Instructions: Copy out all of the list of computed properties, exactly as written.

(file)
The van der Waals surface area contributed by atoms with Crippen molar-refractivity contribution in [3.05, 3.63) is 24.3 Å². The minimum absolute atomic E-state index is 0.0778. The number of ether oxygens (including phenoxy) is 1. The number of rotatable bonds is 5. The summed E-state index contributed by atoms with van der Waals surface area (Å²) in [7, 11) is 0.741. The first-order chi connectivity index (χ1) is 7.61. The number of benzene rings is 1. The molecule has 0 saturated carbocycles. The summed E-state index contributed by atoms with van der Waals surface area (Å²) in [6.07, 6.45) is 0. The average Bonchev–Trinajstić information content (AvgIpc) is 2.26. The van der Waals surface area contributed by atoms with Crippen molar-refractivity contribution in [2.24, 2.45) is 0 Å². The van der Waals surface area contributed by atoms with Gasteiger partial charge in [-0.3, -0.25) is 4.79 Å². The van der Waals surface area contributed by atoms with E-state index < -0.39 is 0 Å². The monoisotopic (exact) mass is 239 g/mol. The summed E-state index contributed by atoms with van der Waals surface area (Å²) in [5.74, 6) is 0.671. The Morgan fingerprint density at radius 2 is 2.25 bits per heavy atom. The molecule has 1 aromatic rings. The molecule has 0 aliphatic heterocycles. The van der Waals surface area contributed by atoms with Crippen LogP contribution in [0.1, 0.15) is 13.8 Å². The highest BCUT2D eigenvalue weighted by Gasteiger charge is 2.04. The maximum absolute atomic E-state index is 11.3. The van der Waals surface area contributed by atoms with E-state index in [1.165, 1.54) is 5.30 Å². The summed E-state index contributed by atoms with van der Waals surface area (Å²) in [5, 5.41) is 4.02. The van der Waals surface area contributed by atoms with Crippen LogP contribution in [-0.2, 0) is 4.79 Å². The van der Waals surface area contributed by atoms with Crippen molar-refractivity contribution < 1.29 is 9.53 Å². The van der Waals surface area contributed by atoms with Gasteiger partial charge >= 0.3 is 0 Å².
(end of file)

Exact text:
The van der Waals surface area contributed by atoms with Crippen molar-refractivity contribution in [3.05, 3.63) is 24.3 Å². The minimum absolute atomic E-state index is 0.0778. The number of ether oxygens (including phenoxy) is 1. The number of rotatable bonds is 5. The summed E-state index contributed by atoms with van der Waals surface area (Å²) in [7, 11) is 0.741. The first-order chi connectivity index (χ1) is 7.61. The number of benzene rings is 1. The molecule has 0 saturated carbocycles. The summed E-state index contributed by atoms with van der Waals surface area (Å²) in [6.07, 6.45) is 0. The average Bonchev–Trinajstić information content (AvgIpc) is 2.26. The van der Waals surface area contributed by atoms with Crippen molar-refractivity contribution in [2.24, 2.45) is 0 Å². The van der Waals surface area contributed by atoms with Gasteiger partial charge in [-0.3, -0.25) is 4.79 Å². The van der Waals surface area contributed by atoms with E-state index < -0.39 is 0 Å². The monoisotopic (exact) mass is 239 g/mol. The summed E-state index contributed by atoms with van der Waals surface area (Å²) in [5.74, 6) is 0.671. The Morgan fingerprint density at radius 2 is 2.25 bits per heavy atom. The molecule has 1 aromatic rings. The molecule has 0 aliphatic heterocycles. The van der Waals surface area contributed by atoms with Crippen LogP contribution in [0.1, 0.15) is 13.8 Å². The highest BCUT2D eigenvalue weighted by Gasteiger charge is 2.04. The maximum absolute atomic E-state index is 11.3. The van der Waals surface area contributed by atoms with E-state index in [1.165, 1.54) is 5.30 Å². The summed E-state index contributed by atoms with van der Waals surface area (Å²) in [5, 5.41) is 4.02. The van der Waals surface area contributed by atoms with Crippen LogP contribution in [-0.2, 0) is 4.79 Å². The van der Waals surface area contributed by atoms with Crippen molar-refractivity contribution < 1.29 is 9.53 Å². The van der Waals surface area contributed by atoms with Gasteiger partial charge >= 0.3 is 0 Å².